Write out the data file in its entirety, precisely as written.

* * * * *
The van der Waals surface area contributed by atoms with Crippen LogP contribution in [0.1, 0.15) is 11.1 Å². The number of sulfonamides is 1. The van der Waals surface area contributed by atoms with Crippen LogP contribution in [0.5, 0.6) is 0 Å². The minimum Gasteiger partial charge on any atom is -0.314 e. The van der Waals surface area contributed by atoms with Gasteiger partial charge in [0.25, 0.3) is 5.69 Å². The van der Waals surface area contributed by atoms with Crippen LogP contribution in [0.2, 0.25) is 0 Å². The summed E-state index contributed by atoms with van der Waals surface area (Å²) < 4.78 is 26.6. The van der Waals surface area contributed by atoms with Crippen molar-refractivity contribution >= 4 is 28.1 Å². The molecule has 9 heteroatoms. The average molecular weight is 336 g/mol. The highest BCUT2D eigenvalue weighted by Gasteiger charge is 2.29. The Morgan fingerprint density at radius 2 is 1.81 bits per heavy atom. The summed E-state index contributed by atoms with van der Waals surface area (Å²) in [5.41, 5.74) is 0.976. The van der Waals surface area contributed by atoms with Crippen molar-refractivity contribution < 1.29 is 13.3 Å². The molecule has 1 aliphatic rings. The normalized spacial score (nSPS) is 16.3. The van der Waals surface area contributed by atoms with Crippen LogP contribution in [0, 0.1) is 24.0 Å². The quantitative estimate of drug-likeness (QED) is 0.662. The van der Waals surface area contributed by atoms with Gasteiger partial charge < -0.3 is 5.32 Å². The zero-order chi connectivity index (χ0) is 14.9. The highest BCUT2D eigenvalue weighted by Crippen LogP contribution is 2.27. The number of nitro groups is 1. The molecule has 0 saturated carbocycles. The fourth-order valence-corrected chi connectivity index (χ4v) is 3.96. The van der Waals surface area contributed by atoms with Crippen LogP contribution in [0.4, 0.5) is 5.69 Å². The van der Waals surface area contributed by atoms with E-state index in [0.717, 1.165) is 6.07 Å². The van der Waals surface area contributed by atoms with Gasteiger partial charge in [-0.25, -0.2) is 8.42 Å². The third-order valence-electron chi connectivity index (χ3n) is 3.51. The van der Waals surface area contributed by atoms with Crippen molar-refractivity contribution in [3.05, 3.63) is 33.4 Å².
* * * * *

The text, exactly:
The van der Waals surface area contributed by atoms with Crippen LogP contribution in [0.1, 0.15) is 11.1 Å². The number of sulfonamides is 1. The van der Waals surface area contributed by atoms with Crippen LogP contribution in [0.5, 0.6) is 0 Å². The minimum Gasteiger partial charge on any atom is -0.314 e. The van der Waals surface area contributed by atoms with Gasteiger partial charge in [0.25, 0.3) is 5.69 Å². The van der Waals surface area contributed by atoms with Crippen LogP contribution in [0.2, 0.25) is 0 Å². The summed E-state index contributed by atoms with van der Waals surface area (Å²) < 4.78 is 26.6. The van der Waals surface area contributed by atoms with Crippen molar-refractivity contribution >= 4 is 28.1 Å². The molecule has 9 heteroatoms. The average molecular weight is 336 g/mol. The highest BCUT2D eigenvalue weighted by Gasteiger charge is 2.29. The Morgan fingerprint density at radius 2 is 1.81 bits per heavy atom. The summed E-state index contributed by atoms with van der Waals surface area (Å²) in [5.41, 5.74) is 0.976. The van der Waals surface area contributed by atoms with Crippen molar-refractivity contribution < 1.29 is 13.3 Å². The molecule has 1 aliphatic rings. The normalized spacial score (nSPS) is 16.3. The van der Waals surface area contributed by atoms with Crippen LogP contribution in [0, 0.1) is 24.0 Å². The quantitative estimate of drug-likeness (QED) is 0.662. The van der Waals surface area contributed by atoms with Gasteiger partial charge < -0.3 is 5.32 Å². The zero-order chi connectivity index (χ0) is 14.9. The highest BCUT2D eigenvalue weighted by Crippen LogP contribution is 2.27. The number of nitro groups is 1. The molecule has 0 saturated carbocycles. The fourth-order valence-corrected chi connectivity index (χ4v) is 3.96. The van der Waals surface area contributed by atoms with Crippen LogP contribution in [0.4, 0.5) is 5.69 Å². The van der Waals surface area contributed by atoms with E-state index in [0.717, 1.165) is 6.07 Å². The van der Waals surface area contributed by atoms with Gasteiger partial charge in [-0.25, -0.2) is 8.42 Å². The third-order valence-electron chi connectivity index (χ3n) is 3.51. The van der Waals surface area contributed by atoms with Crippen molar-refractivity contribution in [3.05, 3.63) is 33.4 Å².